4

This is a really interesting question. I don't think we're entirely happy with our approach, and we discuss it regularly, but these are our constraints and what we've done so far (framework has been in use for about 3 years). 1) We reload a skeleton database at the start of each test run. This has a minimal set of data, as little as possible - a user, ...


4

Selenium Webdriver is a web test automation framework and primarily used for functional testing of front-end part of the application (that piece, that the user sees in his/her browser). Since this framework is open source and can be relatively easily extended, someone could have already implemented some additional libraries for interacting with the database....


4

CRUD stands for Create, Read, Update and Delete. (Retrieve may occasionally be substituted for Read.) Different users may have different CRUD cycles based upon the requirements of the system. A customer, for instance, might have the ability to create an account, retrieve it upon return to a website, update billing information, or delete it if necessary. An ...


4

Presumably the database is just a piece of your overall system, and your goal is to determine whether database changes break things or slow the system down. Using a downsized database is a reasonable way to check whether database changes break things. I'm not sure it makes sense to use a downsized database for load testing. Whether this makes sense ...


4

This depends on what type of testing you implement: If it is a component testing (or if your goal is to test the particular end-point) you should isolate your component from the possible impact of other components. So having no options to mock the data I would use direct database access. If it is an integration testing then I would use endpoints to obtains ...


3

Based on your response to my comment, you're not actually looking to test database operations but an application that employs the operations. That makes things a little simpler. If you have access to the data store - the simplest method you can use is to perform an operation with your application and treat the data store as an oracle for verification ...


3

Welcome to SQA. As @user246 says, there's nothing intrinsically wrong with using your application under test to generate your test data - although you probably do want to have tests that validate the data you generate that way. While you technically don't need to have test data reflecting real usage conditions there are times and cases where this is a ...


3

Microsoft has sample databases for exactly this purpose: http://www.microsoft.com/en-us/download/details.aspx?id=23654 http://msdn.microsoft.com/en-us/library/ms124501%28v=sql.105%29.aspx There are tons of samples, tutorials and training online that all use these sample databases. It sounds like everything you want from above could be done with these and ...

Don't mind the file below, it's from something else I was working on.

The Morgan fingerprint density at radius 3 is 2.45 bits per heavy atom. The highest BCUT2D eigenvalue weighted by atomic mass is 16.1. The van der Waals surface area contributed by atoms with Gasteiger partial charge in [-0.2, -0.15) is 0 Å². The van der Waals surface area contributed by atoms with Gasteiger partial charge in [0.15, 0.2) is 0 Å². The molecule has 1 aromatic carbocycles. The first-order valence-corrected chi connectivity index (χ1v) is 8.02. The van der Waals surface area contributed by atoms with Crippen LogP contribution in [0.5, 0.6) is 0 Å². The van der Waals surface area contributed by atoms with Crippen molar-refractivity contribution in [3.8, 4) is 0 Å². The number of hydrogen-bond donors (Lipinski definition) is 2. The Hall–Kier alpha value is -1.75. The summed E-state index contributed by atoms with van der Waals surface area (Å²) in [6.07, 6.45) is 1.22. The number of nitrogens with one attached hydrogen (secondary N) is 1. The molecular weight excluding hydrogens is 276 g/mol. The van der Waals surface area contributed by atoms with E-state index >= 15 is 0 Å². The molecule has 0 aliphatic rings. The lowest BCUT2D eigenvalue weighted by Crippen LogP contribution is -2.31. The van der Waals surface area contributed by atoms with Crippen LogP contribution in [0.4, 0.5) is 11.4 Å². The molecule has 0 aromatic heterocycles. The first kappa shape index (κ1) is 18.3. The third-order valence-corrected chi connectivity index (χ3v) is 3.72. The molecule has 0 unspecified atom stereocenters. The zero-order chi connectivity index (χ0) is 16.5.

3

It's hard to provide input on your specific processes, but here's how I generally deal with Selenium automation. Maybe it can help you out. One separate database which contains all the data for the tests: data-driven testing. This means you'll likely have to compose Views (combining tables as necessary) which serve as the data source for test methods. ...


3

Selenium WebDriver itself cannot be used to test databases, but the language you are using to code your WebDriver tests (eg. C# or Java, etc.) can.


3

Test environment will NOT scale proportionally. But what you can do is: make test environment as similar to PROD as you possibly can (with possibly less servers, that's what we do: have about half of the servers in PROD) replicate most of the complexity you can (fallback servers as in PROD) replicate the load from PROD in a reasonable way (we collect few ...


3

Selenium is used for automating user-browser interaction with the HTML and Javascript on websites. It does not have any functionality to test databases other than indirectly through web applications and HTML pages. Per http://www.seleniumhq.org/ "Selenium automates browsers. That's it! What you do with that power is entirely up to you. Primarily, it is for ...


3

With any kind of framework or database upgrade like this, after I'd covered system sanity and critical path regression, I would go through the release notes looking for any changes likely to impact my application and test around each of those. I'd be particularly careful with these areas, in this approximate order of priority: Breaking changes Deprecated ...


3

I'm a little out of date using sqllite but data types and stored procedures come to mind as feature gaps between sqllite and something like PostgreSQL. Beyond features, configuration settings (ex: threads in sqllite) could cause further irritation while trying to speed up your tests if used incorrectly. More generally though, you should understand that ...


3

Database shared between tests is a common obstacle. One way ("orthodox") is to insist that unit test should NOT test database (just exercise the tested library), and mock the DB interface. Another way ("synthetic") is to use real database, even if such test are not strictly a unit test, but low-level integration tests. Then either: test might interact ...